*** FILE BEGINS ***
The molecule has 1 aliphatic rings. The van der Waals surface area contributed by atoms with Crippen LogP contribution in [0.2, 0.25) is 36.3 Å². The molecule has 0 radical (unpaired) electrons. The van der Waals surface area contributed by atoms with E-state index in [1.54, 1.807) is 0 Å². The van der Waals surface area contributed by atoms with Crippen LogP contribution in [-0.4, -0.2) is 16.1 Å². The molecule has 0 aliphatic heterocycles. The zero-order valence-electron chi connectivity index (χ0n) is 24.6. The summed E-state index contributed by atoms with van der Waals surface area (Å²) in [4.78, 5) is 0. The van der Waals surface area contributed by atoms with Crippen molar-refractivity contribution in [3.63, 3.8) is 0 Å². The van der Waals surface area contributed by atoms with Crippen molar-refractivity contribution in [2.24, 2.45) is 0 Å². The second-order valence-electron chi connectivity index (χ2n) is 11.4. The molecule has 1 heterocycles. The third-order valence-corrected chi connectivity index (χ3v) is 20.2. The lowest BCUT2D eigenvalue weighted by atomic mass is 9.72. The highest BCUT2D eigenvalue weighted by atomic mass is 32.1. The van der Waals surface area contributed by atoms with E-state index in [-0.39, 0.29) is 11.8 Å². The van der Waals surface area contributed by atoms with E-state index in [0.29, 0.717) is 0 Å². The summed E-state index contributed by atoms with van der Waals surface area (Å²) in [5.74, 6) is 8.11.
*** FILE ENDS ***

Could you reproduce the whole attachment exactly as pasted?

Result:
The molecule has 1 aliphatic rings. The van der Waals surface area contributed by atoms with Crippen LogP contribution in [0.2, 0.25) is 36.3 Å². The molecule has 0 radical (unpaired) electrons. The van der Waals surface area contributed by atoms with E-state index in [1.54, 1.807) is 0 Å². The van der Waals surface area contributed by atoms with Crippen LogP contribution in [-0.4, -0.2) is 16.1 Å². The molecule has 0 aliphatic heterocycles. The zero-order valence-electron chi connectivity index (χ0n) is 24.6. The summed E-state index contributed by atoms with van der Waals surface area (Å²) in [4.78, 5) is 0. The van der Waals surface area contributed by atoms with Crippen molar-refractivity contribution in [3.63, 3.8) is 0 Å². The van der Waals surface area contributed by atoms with Crippen molar-refractivity contribution in [2.24, 2.45) is 0 Å². The second-order valence-electron chi connectivity index (χ2n) is 11.4. The molecule has 1 heterocycles. The third-order valence-corrected chi connectivity index (χ3v) is 20.2. The lowest BCUT2D eigenvalue weighted by atomic mass is 9.72. The highest BCUT2D eigenvalue weighted by atomic mass is 32.1. The van der Waals surface area contributed by atoms with E-state index in [-0.39, 0.29) is 11.8 Å². The van der Waals surface area contributed by atoms with E-state index in [0.29, 0.717) is 0 Å². The summed E-state index contributed by atoms with van der Waals surface area (Å²) in [5.74, 6) is 8.11.